PIC Summer Projects

Written by Rylie Kostreva

We’re almost half way through the summer, and boy has it been a busy one. We PIC’s like to use the summer months to dive into projects and practice our lean thinking outside of the kaizen realm. This summer we’ve been working on a total of seven projects, all with one center subject, alignment. From better improving our personal task flow, to creating new processes to aid our lean practitioners on campus. We’ve been challenged, and inspired, to take our processes and align each towards one another, as well as to the goals of the Office of Continuous Improvement.

The first lengthy project that we’ve been working on is one that was initiated back in March and has just reached completion. We titled it, “Professional Writing Workshop.” This project was launched after recognizing that all the PICs wrote in a different format and had a different understanding of what “professional” writing meant. On day one we sat down and started our workshop with an affinity diagram, answering the question, “What does professional writing mean?” This helped us to identify our current state, where we all aligned, and where we were different. Then we researched professional opinions on what it actually means to write professionally. From there we evaluated our historical standards, made changes, executed a kata run, and finally decided on a new standard.

 

Professional Writing Workshop

The second project that we’ve been working on as an entire office is the Lean Lending Library. This was initiated back in February and was our first project that strives to practice incremental improvements. This brand new resource is a library of activities. Ones that our office has hosted in the past, and are available to be checked out by other people to host the activity themselves. The library consists of an activity instruction sheet that guides the borrower through the entire activity by providing preparation considerations, materials, and instructions. We completed an inner-office kata run and now we are in the process of having a handful of volunteer facilitators run through a kata.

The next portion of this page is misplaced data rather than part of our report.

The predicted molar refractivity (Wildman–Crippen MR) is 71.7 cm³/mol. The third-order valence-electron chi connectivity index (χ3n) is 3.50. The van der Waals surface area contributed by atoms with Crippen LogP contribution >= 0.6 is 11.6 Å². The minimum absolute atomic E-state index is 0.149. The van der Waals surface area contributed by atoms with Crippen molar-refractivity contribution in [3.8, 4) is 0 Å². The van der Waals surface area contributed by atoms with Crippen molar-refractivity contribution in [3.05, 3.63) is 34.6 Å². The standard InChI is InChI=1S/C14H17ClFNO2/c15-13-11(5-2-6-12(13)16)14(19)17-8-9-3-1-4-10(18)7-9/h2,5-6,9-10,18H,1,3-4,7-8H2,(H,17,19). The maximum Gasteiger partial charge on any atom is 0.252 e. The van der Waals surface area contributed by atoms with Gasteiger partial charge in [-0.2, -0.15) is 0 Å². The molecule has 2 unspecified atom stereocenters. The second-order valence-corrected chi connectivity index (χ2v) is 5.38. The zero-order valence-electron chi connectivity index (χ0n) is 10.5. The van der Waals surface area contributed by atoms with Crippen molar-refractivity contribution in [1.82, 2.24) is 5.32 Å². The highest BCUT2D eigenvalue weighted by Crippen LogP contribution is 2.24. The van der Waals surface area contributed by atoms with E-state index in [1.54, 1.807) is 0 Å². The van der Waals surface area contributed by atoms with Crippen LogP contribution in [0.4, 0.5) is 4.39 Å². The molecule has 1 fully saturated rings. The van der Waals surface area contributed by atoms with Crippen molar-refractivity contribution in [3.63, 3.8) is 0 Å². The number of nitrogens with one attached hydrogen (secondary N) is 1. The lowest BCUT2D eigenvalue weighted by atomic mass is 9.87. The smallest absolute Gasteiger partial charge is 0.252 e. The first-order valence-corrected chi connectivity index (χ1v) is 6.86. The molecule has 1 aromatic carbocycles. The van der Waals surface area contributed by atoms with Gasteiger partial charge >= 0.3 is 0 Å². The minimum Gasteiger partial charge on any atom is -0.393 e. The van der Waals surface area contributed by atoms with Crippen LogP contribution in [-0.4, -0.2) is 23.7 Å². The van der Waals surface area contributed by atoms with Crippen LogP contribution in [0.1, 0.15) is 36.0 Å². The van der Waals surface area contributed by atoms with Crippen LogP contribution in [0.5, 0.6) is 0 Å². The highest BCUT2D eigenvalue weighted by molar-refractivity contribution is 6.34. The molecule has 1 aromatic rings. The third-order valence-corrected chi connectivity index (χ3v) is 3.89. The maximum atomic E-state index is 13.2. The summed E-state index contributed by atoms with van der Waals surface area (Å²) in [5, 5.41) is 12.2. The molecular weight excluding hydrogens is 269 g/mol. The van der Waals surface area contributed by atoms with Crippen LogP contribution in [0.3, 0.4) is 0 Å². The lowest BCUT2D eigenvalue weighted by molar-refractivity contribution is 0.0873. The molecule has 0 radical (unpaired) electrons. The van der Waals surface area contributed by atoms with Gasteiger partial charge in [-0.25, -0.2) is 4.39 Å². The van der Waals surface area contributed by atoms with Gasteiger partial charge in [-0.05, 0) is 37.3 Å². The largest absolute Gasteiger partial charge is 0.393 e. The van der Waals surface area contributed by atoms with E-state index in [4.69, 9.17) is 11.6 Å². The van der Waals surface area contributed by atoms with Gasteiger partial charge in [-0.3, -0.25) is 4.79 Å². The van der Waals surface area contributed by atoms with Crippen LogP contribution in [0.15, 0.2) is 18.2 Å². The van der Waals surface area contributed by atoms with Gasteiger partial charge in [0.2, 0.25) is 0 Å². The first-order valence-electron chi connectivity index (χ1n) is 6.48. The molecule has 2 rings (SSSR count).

Activity Instruction Template 3_Page_1Activity Instruction Template 3_Page_2

The third big project that is on-going, is really two that became sisters, PIC board Breakdown and PIC standards. After noticing some disturbances in flow that kept repeating, we decided it was time to reevaluate our PIC processes, these processes were homed by two whiteboards. Dominique and I sat down for a few hours one day and walked through all of the pieces of the board, taking careful note of areas that we identified as being difficult, unclear, or unnecessary. From there we asked, “What items would be better? What things do we do regularly practice that aren’t captured here?”  Then we drew up specific things we’d like to add and ideas we wanted to explore. We requested a single, larger whiteboard to create a more friendly canvas and rearranged our board categories into a more thought-out way. The items we look at daily were moved to eye level, our metrics became the center focus, the items we look at monthly moved slightly above eye level, and we created a larger area to note action items. This dissection of flow lead into questioning our current standard practices, and from there we followed a similar process to that of the professional writing workshop and have been working on developing better, more accurate written standards of the PIC duties.

 

PIC board Breakdown

These are just a few of the projects we’ve been working on this summer to create a better experience for the employees and the guests of the office of continuous improvement. Not only has the process become more effective and efficient, but there’s also been an unexpected, yet positive, result from it. Our communication skills amongst one another have increased drastically and our comradery has grown immensely.


One comment on “PIC Summer Projects”

  • Theresa Coleman-Kaiser
    July 19, 2018 at 12:15 PM

    You are busy! When you practice on your own work you will be more skillful when you teach others. Great work.

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